Varna


Overarching period: Balkan Copper Age, 7,000 to 6,000 BP
Specific period: Bulgarian Copper Age 6,830 to 6,000 BP
Carbon dating: 6,374 - 6,683 years old
Locations:Varna 43.21° North, 27.86° East
Site location country: Bulgaria
mtDNA haplogroups: U, H, T
Y haplogroups: G, CT, R

Bronze Age Dagger Example of a Copper Age dagger [4]
Varna Gold Objects Gold Jewelry found at Varna [25].

The Copper Age in Bulgaria:

The transition to the Copper Age brought with it dramatic changes in social structures of Southeastern Europe. While the earliest farming communities had been small and relatively equal, there is evidence that during the Copper Age a hierarchy of skills and wealth began to develop [11-12]. Around 150 tell settlements appeared during this period throughout the Balkans [13]. Tells are artificial hills or mounds created by dense human settlements adding refuse material that builds up over hundreds of years. Many sites show evidence of specific skills becoming the main occupations of certain individuals, such as potters, herders, and brewers, whereas before virtually everybody in a village would be able to farm as well as participate in other tasks. Specialized skills require a more complex social network in order to feed and house the individual making specific things. During this time evidence began to mount for the start of political classes and individuals with greater wealth, highlighted at the cemetery of Varna which had significant differences in grave wealth [14].

The Individuals from Varna:

The site at Varna is located within the town of Varna, in present-day Bulgaria. The five individuals in this sample were carbon-dated to between 6,374 to 6,683 years old [13]. The site is considered critically important for our understanding of the Copper Age in the Balkans. The site was found when industrial work was being carried out in the 1970s and consisted of a small number of burials [13,15]. These graves also provided a large number of gold objects of which there were more than 3,000 [15]. Also present were copper tools, polished stone tools. There was significantly unequal distribution of grave goods and it is thought that this was due to very unequal wealth within this community [14].

The individuals in our sample varied in age and apparent status. One male, who was estimated to between 50 and 65 years old, was buried with more than 1,000 gold items as well as copper tools. Analysis of his skeleton showed that he had a physically stressful life but evidence from his teeth has shown that he had a rich diet and was probably higher status [13]. Three of the individuals were buried with virtually no grave goods. One of the individuals was a young girl of around 6 years of age that had a rich grave of jewelry and ceramic vessels.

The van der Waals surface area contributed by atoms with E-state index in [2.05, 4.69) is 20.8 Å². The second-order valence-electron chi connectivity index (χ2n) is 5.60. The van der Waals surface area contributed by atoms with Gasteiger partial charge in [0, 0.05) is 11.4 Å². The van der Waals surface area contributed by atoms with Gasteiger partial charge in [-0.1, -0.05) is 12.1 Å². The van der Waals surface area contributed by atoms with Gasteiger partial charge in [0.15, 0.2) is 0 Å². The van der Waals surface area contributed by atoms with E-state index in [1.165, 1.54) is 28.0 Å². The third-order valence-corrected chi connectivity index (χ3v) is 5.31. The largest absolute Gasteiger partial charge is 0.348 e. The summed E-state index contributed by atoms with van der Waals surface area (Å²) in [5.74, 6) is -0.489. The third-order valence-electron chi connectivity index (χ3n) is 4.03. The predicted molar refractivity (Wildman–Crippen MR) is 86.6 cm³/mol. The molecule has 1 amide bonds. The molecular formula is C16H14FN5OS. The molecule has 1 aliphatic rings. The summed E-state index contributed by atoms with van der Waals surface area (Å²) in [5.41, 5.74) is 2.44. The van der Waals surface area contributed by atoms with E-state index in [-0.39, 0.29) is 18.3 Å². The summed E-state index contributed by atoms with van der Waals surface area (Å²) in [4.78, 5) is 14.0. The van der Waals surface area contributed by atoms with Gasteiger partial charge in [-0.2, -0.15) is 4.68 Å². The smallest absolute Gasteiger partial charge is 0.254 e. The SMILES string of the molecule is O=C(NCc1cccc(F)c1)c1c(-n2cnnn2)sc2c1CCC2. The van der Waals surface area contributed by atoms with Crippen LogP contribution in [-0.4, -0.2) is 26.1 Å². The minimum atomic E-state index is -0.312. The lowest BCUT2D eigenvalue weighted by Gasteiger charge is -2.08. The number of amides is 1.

Genetic analysis has shown that the southeast of Europe was a crossroads of migration flowing both east and west. More hunter-gatherer ancestry persisted in populations in the Balkans and up into Ukraine than in other areas of Europe after the arrival of farming [13]. Subsequent migrations of Yamnaya migrations around 5,000 years ago from the Caucuses brought new genetic input into Europe from Central Asian and the Caucuses. The individuals at Varna are much older than these sweeping migrations but appear to be related to Yamnaya migrants as well as local Neolithic peoples who had already been living in the area [13]. This suggests that there were contacts between both East and West that were quite ancient.

Two of these individuals belonged to the mitochondrial U haplogroup, was the most common haplogroup among European hunter-gatherers of the Paleolithic and still exists in Europe today although at lower frequencies due to the genetic contribution of incoming European farmers [16]. Two individuals belonged to the mitochondrial H haplogroup, is commonly found in Europe today and is known to have Middle Eastern origins [17]. One individual belonged to the mitochondrial T haplogroup, which exists at low frequencies in Europe today and is also thought to come from from the Middle East, and is also found throughout Central Asia [18-19].

Of the four males in this dataset, two belonged to Y chromosome haplogroup G, which is common in Europe today and is thought to be of Anatolian or Iranian origin [20]. One of the males belonged to Y chromosome haplogroup CT, which is a common haplogroup among males worldwide today and is very ancient, possibly dating to prior to the out of Africa event [21-23]. One of the males belonged to Y chromosome haplogroup R, which is a very ancient lineage thought to have arisen in southeast Asia during the Paleolithic. It is also widespread around the world [24].


References: